Last week's JazzWax interview series with Tad Hershorn, Norman Granz's biographer, resulted in many posted comments and emails. Quite a few readers commented on Granz's gruff manner and arrogant style. Most came down hard on Granz, calling him "arrogant," "a typical Type-A jerk" and "an asshole."
Time out. Most people who invent or build new things on a grand scale share Granz's characteristics. This is largely true of people who built the railroads, architects who design radically new structures and even musicians who have pioneered new forms of music. These people view the world as their canvas, and they don't let anything or anyone get in the way of their personal vision, which usually has in mind the betterment of society and greater life enjoyment for large numbers of people.
Granz is in this same league. He did more for jazz in the '40s and '50s than any other single individual. That may be a sweeping statement but it's pretty much true. In the early '40s, the music industry was controlled by three major record labels—RCA, Columbia and Decca. Even after the American Federation of Musicians' recording ban of 1942-44, when hundreds of independent labels emerged, small-group jazz was considered regional folk music you would encounter only while traveling on business to New York, New Orleans, Chicago, Kansas City or Los Angeles. [Pictured: New York's RCA Building going up in 1933]
Radio was a big deal throughout the '40s, but what you heard most often on the national networks was swing and sweet bands, pop vocalists, and classical music. Jazz—most notably bebop—was largely an exotic, late-night offering, and held to regions where the record-playing radio stations were based. When the broadcast power of independent radio stations was permitted to be boosted in the late '40s, you could get a taste of the club scene from home hundreds of miles away. This is where jazz's small-group nocturnal mystique was born. [Pictured: New York's 52nd Street, by William P. Gottlieb]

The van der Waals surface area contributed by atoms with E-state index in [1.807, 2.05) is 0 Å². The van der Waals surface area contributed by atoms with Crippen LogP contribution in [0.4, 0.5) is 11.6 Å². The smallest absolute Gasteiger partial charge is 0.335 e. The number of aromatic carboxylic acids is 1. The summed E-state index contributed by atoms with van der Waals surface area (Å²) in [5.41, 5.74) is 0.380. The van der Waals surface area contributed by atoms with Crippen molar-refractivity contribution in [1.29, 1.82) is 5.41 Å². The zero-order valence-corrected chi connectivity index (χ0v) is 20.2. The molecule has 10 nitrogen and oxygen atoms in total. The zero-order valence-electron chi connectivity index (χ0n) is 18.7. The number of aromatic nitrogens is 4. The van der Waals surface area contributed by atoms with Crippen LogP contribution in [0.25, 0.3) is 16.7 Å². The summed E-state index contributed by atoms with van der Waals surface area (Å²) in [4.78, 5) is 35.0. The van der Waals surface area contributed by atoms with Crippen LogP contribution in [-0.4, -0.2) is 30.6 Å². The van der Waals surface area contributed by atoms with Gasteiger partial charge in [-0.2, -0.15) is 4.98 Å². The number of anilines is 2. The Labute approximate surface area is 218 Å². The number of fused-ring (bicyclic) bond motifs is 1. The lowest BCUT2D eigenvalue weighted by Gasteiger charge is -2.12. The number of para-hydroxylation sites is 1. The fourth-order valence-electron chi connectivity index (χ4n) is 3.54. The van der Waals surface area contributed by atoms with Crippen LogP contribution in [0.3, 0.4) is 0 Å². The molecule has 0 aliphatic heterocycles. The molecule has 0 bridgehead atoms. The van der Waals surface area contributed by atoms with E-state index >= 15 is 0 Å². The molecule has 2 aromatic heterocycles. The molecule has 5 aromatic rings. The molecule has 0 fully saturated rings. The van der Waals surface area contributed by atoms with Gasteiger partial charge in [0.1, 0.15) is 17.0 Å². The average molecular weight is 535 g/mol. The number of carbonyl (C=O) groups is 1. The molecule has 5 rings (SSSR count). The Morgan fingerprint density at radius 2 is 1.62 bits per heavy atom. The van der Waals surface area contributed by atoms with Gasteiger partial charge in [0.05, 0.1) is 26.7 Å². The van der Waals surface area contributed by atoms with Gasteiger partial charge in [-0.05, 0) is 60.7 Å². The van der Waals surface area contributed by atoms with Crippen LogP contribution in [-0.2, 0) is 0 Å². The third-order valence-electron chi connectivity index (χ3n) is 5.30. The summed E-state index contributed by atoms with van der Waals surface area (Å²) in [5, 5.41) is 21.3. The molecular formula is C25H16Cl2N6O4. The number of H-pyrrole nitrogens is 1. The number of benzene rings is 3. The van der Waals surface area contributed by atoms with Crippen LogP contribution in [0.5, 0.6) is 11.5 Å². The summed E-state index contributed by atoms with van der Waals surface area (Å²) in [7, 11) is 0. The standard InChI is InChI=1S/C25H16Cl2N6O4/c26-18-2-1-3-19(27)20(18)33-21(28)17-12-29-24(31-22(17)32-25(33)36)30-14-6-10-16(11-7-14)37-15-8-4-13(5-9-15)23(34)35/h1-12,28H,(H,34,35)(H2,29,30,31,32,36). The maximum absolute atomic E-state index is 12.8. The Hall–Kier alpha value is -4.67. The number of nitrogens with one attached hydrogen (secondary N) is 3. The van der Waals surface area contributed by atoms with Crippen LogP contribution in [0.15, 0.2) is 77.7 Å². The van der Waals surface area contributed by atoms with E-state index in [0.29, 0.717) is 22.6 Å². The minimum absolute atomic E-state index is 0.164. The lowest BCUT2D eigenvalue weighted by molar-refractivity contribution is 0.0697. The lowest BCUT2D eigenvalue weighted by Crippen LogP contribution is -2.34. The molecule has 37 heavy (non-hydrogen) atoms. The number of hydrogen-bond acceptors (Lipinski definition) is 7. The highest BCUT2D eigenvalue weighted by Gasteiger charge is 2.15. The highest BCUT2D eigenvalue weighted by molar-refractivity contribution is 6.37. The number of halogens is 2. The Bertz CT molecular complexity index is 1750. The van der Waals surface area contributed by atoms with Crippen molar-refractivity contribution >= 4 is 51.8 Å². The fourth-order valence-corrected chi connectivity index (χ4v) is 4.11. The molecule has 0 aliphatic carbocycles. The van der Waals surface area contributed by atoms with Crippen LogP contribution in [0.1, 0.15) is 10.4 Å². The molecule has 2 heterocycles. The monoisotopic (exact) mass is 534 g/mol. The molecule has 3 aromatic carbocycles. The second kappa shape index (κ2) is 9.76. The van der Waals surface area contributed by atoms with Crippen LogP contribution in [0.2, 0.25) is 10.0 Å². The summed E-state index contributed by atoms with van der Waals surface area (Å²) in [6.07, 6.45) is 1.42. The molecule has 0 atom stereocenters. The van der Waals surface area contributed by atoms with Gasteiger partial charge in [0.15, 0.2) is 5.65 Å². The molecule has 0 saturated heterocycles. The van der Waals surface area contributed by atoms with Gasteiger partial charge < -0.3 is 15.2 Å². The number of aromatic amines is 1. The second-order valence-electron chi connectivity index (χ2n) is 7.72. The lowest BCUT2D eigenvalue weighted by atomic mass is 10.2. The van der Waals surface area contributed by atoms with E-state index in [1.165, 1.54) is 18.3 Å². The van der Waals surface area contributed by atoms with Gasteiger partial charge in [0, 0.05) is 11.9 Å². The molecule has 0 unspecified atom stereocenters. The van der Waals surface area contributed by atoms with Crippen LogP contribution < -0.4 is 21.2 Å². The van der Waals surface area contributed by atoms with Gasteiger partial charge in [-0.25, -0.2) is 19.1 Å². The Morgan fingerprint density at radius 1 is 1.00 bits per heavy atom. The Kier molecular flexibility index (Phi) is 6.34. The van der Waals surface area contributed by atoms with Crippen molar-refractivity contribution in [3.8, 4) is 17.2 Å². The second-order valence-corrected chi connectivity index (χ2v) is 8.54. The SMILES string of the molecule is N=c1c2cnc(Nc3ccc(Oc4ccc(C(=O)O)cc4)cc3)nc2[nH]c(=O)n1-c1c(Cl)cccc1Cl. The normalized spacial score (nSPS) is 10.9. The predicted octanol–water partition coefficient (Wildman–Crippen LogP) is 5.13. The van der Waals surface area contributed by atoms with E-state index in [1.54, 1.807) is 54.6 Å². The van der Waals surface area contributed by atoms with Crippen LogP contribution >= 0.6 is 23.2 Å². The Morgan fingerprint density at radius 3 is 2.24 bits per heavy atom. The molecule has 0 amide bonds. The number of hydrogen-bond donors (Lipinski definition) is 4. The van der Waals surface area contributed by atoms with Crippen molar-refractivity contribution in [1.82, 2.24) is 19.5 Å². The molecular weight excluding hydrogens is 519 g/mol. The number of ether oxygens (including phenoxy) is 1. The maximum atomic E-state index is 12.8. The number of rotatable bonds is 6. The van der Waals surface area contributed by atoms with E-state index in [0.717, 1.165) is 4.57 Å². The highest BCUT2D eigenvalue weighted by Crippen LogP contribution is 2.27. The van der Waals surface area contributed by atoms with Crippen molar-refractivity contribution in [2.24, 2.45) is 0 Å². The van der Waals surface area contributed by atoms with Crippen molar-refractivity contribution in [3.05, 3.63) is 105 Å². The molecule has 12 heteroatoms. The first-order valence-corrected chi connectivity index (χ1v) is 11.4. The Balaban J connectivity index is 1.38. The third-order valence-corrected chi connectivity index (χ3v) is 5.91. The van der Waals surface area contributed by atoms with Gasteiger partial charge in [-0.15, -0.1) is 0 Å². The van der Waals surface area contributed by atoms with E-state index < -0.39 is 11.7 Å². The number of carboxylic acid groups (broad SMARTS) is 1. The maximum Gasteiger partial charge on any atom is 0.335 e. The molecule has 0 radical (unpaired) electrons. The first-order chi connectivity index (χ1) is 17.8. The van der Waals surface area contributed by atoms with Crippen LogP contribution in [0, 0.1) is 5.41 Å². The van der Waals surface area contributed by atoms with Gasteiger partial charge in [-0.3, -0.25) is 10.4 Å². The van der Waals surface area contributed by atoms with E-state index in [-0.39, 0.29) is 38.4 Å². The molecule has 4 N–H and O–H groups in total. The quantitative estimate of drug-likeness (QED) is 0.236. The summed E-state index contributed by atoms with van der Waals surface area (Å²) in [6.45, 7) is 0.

Not until Norman Granz's Jazz at the Philharmonic in the late '40s do we see the promotion of jazz on a national scale as an art of extraordinary quality and ability. In Granz's hands, jazz became a high-culture contender and music of the highest imaginative order played by gifted artists who were worthy of review by the most sophisticated critics.
By staging concerts throughout the country with the best swing and bebop jazz musicians on the national scene, and by linking up with Mercury to record and distribute his Clef records, Granz gave listeners everywhere a serious alternative to other forms of music. By having jazz stars record American Songbook standards, he also could compete with pop. Granz's goals of making jazz appealing to a national audience continued into the '50s.
We don't view Steve Jobs, Google's founders or movie directors as arrogant, Type-A jerks or worse. Likewise, we shouldn't view Granz this way either. Those descriptions are too small and petty for people like this. Most people who create and build great things aren't nice guys or gals. They tend to see others as tools or obstacles to be plowed over. You're either with them or against them. But if you've ever had an opportunity to interact with people like this, you'd likely find yourself a bigger and better person afterward—even if you've briefly been made to feel small.